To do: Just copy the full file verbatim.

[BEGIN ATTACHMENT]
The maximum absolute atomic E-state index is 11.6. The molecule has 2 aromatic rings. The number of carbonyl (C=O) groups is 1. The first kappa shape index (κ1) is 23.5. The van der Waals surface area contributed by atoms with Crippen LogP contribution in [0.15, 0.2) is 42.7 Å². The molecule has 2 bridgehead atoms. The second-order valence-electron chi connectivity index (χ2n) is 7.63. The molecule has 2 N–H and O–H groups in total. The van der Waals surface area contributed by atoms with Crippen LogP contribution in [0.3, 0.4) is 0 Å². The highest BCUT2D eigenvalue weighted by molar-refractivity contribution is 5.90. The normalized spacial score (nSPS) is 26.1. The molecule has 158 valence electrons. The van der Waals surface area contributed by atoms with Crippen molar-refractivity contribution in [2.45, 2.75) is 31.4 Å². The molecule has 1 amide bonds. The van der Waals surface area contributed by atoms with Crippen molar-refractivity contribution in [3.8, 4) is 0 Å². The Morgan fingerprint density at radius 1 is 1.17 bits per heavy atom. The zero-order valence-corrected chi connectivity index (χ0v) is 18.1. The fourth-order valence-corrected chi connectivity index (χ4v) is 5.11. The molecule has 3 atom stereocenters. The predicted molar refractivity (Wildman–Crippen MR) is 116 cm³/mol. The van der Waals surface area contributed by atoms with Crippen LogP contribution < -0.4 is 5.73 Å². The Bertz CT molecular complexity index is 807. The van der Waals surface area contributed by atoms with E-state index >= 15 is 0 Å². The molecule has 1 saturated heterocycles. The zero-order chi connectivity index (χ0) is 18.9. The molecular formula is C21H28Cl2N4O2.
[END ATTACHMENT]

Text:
The maximum absolute atomic E-state index is 11.6. The molecule has 2 aromatic rings. The number of carbonyl (C=O) groups is 1. The first kappa shape index (κ1) is 23.5. The van der Waals surface area contributed by atoms with Crippen LogP contribution in [0.15, 0.2) is 42.7 Å². The molecule has 2 bridgehead atoms. The second-order valence-electron chi connectivity index (χ2n) is 7.63. The molecule has 2 N–H and O–H groups in total. The van der Waals surface area contributed by atoms with Crippen LogP contribution in [0.3, 0.4) is 0 Å². The highest BCUT2D eigenvalue weighted by molar-refractivity contribution is 5.90. The normalized spacial score (nSPS) is 26.1. The molecule has 158 valence electrons. The van der Waals surface area contributed by atoms with Crippen molar-refractivity contribution in [2.45, 2.75) is 31.4 Å². The molecule has 1 amide bonds. The van der Waals surface area contributed by atoms with Crippen molar-refractivity contribution in [3.8, 4) is 0 Å². The Morgan fingerprint density at radius 1 is 1.17 bits per heavy atom. The zero-order valence-corrected chi connectivity index (χ0v) is 18.1. The fourth-order valence-corrected chi connectivity index (χ4v) is 5.11. The molecule has 3 atom stereocenters. The predicted molar refractivity (Wildman–Crippen MR) is 116 cm³/mol. The van der Waals surface area contributed by atoms with Crippen LogP contribution < -0.4 is 5.73 Å². The Bertz CT molecular complexity index is 807. The van der Waals surface area contributed by atoms with E-state index >= 15 is 0 Å². The molecule has 1 saturated heterocycles. The zero-order chi connectivity index (χ0) is 18.9. The molecular formula is C21H28Cl2N4O2.